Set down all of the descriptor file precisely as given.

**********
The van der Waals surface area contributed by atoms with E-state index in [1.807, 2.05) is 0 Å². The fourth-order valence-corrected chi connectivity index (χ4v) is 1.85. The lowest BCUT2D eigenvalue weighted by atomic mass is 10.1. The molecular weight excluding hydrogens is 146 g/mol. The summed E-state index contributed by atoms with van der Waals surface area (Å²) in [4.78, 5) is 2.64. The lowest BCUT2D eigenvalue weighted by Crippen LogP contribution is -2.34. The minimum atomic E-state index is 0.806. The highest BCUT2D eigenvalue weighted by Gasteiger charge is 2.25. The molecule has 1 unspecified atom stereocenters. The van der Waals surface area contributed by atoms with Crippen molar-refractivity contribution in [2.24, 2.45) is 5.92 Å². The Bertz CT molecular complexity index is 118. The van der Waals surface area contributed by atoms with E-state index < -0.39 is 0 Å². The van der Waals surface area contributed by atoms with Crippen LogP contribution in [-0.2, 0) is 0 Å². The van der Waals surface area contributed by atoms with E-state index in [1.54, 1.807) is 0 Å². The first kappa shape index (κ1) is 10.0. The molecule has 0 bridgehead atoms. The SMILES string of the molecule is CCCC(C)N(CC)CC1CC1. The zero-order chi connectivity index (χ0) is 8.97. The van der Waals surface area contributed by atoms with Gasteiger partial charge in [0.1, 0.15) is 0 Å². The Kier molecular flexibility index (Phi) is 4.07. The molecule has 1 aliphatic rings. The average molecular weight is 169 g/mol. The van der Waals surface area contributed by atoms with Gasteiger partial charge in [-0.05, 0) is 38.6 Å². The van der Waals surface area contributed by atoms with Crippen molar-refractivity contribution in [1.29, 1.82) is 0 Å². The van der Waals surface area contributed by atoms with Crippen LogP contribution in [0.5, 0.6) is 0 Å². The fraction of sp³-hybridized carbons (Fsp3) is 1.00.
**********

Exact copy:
The van der Waals surface area contributed by atoms with E-state index in [1.807, 2.05) is 0 Å². The fourth-order valence-corrected chi connectivity index (χ4v) is 1.85. The lowest BCUT2D eigenvalue weighted by atomic mass is 10.1. The molecular weight excluding hydrogens is 146 g/mol. The summed E-state index contributed by atoms with van der Waals surface area (Å²) in [4.78, 5) is 2.64. The lowest BCUT2D eigenvalue weighted by Crippen LogP contribution is -2.34. The minimum atomic E-state index is 0.806. The highest BCUT2D eigenvalue weighted by Gasteiger charge is 2.25. The molecule has 1 unspecified atom stereocenters. The van der Waals surface area contributed by atoms with Crippen molar-refractivity contribution in [2.24, 2.45) is 5.92 Å². The Bertz CT molecular complexity index is 118. The van der Waals surface area contributed by atoms with E-state index < -0.39 is 0 Å². The van der Waals surface area contributed by atoms with Crippen LogP contribution in [-0.2, 0) is 0 Å². The van der Waals surface area contributed by atoms with E-state index in [1.54, 1.807) is 0 Å². The first kappa shape index (κ1) is 10.0. The molecule has 0 bridgehead atoms. The SMILES string of the molecule is CCCC(C)N(CC)CC1CC1. The zero-order chi connectivity index (χ0) is 8.97. The van der Waals surface area contributed by atoms with Gasteiger partial charge in [0.1, 0.15) is 0 Å². The Kier molecular flexibility index (Phi) is 4.07. The molecule has 1 aliphatic rings. The average molecular weight is 169 g/mol. The van der Waals surface area contributed by atoms with Gasteiger partial charge in [-0.05, 0) is 38.6 Å². The van der Waals surface area contributed by atoms with Crippen molar-refractivity contribution in [1.29, 1.82) is 0 Å². The van der Waals surface area contributed by atoms with Crippen LogP contribution in [0.5, 0.6) is 0 Å². The fraction of sp³-hybridized carbons (Fsp3) is 1.00.